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WA’s Youth to Mend Ways on Cattle Stations

WA’s Youth to Mend Ways on Cattle Stations


WA’s Youth to Mend Ways on Cattle Stations

Article by: Hari Yellina

The WA government made an unexpected announcement this week, promising $15 million for an innovative rehabilitation centre for at-risk youngsters on a Kimberley cattle ranch. However, the chief proponent has not received confirmation that their proposal is the one being approved, thus uncertainties about who is operating the proposed programme persist. Alannah MacTiernan, the Minister for Regional Development, has announced a $15 million residential facility on Myroodah Station to divert adolescents from imprisonment in Perth. It was part of a $40 million package aimed at reducing adolescent criminality in the area.

The Kimberley Agriculture and Pastoral Company (KAPCO) owns Myroodah Station, which is 130 kilometres south-east of Derby and which KRED Enterprises had already identified for their $15 million restoration project. The initiative, known as “Marlamanu” (the Walmajarri word for “help”), was introduced in 2017 and is aimed to bring at-risk youth to the Aboriginal-run station for six months of pastoral skills, cultural learning, schooling, and physical work. Damien Parriman, the CEO of KRED Enterprises, said the company has yet to receive confirmation from the government that it had been chosen to carry out the pilot project. “We’ve heard we’re the front runner,” he added, adding that “it hasn’t been confirmed that this project has been given the green light yet.” “However, we have already had some conversations regarding possible major responsibilities inside the initiative.”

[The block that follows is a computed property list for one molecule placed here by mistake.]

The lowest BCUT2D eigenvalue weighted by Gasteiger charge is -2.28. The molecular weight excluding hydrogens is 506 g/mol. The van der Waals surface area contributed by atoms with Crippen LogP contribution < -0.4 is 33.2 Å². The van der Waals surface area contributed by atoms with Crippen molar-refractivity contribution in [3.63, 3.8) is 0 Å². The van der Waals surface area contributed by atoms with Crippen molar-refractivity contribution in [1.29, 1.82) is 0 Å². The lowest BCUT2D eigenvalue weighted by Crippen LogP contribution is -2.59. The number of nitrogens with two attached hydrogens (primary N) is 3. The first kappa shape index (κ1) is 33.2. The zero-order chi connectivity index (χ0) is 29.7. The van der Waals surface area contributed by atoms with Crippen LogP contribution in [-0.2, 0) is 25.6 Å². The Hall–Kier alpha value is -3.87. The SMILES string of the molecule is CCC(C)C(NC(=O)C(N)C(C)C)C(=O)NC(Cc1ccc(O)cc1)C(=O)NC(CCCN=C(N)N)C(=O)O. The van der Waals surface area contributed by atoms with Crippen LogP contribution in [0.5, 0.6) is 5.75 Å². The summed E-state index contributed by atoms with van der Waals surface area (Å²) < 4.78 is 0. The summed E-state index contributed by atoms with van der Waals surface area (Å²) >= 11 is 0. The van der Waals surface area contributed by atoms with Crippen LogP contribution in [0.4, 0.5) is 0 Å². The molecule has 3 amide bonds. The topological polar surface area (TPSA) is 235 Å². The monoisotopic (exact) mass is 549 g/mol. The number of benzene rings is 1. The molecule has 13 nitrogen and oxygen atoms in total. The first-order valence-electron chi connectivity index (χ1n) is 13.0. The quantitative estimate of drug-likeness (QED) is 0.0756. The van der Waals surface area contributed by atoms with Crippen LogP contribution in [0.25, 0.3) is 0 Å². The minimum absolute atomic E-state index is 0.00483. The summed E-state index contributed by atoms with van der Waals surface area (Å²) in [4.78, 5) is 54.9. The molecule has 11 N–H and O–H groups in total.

Marlamanu, according to Mr Parriman, is a six-to-12-month programme for up to 20 teenage boys. He explained, “It’ll focus around the weaner facility, taking care of the calves when they’re taken away from their mothers.” “The programme will provide an organised setting in which individuals can work, learn, and develop.” According to the Marlamanu proposal, one in every five Indigenous adolescents has had contact with the legal system, a ratio that Mr Parriman believes has risen since the project’s initial research in 2017. The therapy, which was created in collaboration with Traditional Owners from Fitzroy Crossing, Derby, and Bidyadanga, will also include the participants’ families.

While the Kimberley’s commitment to an alternate on-country sentencing option has been welcomed, Millie Hills of Halls Creek believes there should be many sites throughout the region. “Perhaps we should look at two or three other regions,” she speculated. “One could be in the desert, in the mountains, or on the coast somewhere.” So, they [the participants] will be exposed to three different environments, which we can switch around. Despite the necessity for a number of cultural, environmental, and administrative licences, the state administration has set a start date of early 2023. A representative for Ms MacTiernan said in a statement that the government acknowledged “considerable work to get the idea going.” “All key Government departments will be involved in the intensive design and approval phase over the following three months,” the statement stated.